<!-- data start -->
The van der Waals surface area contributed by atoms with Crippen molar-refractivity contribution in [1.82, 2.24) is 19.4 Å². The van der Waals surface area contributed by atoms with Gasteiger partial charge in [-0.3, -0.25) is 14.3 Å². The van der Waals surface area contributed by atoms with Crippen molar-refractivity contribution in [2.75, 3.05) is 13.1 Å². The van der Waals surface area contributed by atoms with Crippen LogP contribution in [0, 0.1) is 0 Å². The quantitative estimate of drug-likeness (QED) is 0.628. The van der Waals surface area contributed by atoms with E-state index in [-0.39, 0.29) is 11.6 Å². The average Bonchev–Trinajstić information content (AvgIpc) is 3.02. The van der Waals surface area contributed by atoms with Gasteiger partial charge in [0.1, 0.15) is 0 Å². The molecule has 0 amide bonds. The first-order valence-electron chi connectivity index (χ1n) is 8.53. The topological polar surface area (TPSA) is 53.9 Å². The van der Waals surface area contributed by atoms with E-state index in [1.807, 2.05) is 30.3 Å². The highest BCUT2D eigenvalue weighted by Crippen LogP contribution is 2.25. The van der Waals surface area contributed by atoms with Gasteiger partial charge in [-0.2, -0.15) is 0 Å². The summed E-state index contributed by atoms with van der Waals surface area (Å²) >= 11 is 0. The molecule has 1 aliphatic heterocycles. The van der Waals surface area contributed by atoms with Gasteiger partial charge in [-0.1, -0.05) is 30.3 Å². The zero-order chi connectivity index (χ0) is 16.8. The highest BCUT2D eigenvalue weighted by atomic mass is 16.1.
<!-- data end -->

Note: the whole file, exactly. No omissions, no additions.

The van der Waals surface area contributed by atoms with Crippen molar-refractivity contribution in [1.82, 2.24) is 19.4 Å². The van der Waals surface area contributed by atoms with Gasteiger partial charge in [-0.3, -0.25) is 14.3 Å². The van der Waals surface area contributed by atoms with Crippen molar-refractivity contribution in [2.75, 3.05) is 13.1 Å². The van der Waals surface area contributed by atoms with Crippen LogP contribution in [0, 0.1) is 0 Å². The quantitative estimate of drug-likeness (QED) is 0.628. The van der Waals surface area contributed by atoms with E-state index in [-0.39, 0.29) is 11.6 Å². The average Bonchev–Trinajstić information content (AvgIpc) is 3.02. The van der Waals surface area contributed by atoms with Gasteiger partial charge in [0.1, 0.15) is 0 Å². The molecule has 0 amide bonds. The first-order valence-electron chi connectivity index (χ1n) is 8.53. The topological polar surface area (TPSA) is 53.9 Å². The van der Waals surface area contributed by atoms with E-state index in [1.807, 2.05) is 30.3 Å². The highest BCUT2D eigenvalue weighted by Crippen LogP contribution is 2.25. The van der Waals surface area contributed by atoms with Gasteiger partial charge in [-0.2, -0.15) is 0 Å². The summed E-state index contributed by atoms with van der Waals surface area (Å²) >= 11 is 0. The molecule has 1 aliphatic heterocycles. The van der Waals surface area contributed by atoms with Gasteiger partial charge in [-0.1, -0.05) is 30.3 Å². The zero-order chi connectivity index (χ0) is 16.8. The highest BCUT2D eigenvalue weighted by atomic mass is 16.1.